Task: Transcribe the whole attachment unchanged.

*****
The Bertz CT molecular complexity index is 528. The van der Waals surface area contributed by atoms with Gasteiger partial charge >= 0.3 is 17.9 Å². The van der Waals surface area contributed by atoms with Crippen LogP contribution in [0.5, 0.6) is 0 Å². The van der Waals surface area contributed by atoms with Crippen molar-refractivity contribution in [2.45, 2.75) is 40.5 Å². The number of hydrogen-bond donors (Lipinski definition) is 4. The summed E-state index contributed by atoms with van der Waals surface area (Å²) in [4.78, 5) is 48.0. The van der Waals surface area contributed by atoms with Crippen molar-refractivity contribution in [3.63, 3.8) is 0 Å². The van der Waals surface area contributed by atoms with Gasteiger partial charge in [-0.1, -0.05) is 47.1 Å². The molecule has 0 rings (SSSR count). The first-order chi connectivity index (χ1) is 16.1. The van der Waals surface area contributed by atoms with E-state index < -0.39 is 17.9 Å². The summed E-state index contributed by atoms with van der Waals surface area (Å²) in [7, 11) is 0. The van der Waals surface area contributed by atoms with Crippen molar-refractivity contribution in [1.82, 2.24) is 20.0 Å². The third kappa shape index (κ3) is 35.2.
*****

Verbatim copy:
The Bertz CT molecular complexity index is 528. The van der Waals surface area contributed by atoms with Gasteiger partial charge >= 0.3 is 17.9 Å². The van der Waals surface area contributed by atoms with Crippen LogP contribution in [0.5, 0.6) is 0 Å². The van der Waals surface area contributed by atoms with Crippen molar-refractivity contribution in [2.45, 2.75) is 40.5 Å². The number of hydrogen-bond donors (Lipinski definition) is 4. The summed E-state index contributed by atoms with van der Waals surface area (Å²) in [4.78, 5) is 48.0. The van der Waals surface area contributed by atoms with Crippen molar-refractivity contribution in [3.63, 3.8) is 0 Å². The van der Waals surface area contributed by atoms with Gasteiger partial charge in [-0.1, -0.05) is 47.1 Å². The molecule has 0 rings (SSSR count). The first-order chi connectivity index (χ1) is 16.1. The van der Waals surface area contributed by atoms with E-state index < -0.39 is 17.9 Å². The summed E-state index contributed by atoms with van der Waals surface area (Å²) in [7, 11) is 0. The van der Waals surface area contributed by atoms with Crippen molar-refractivity contribution in [1.82, 2.24) is 20.0 Å². The third kappa shape index (κ3) is 35.2.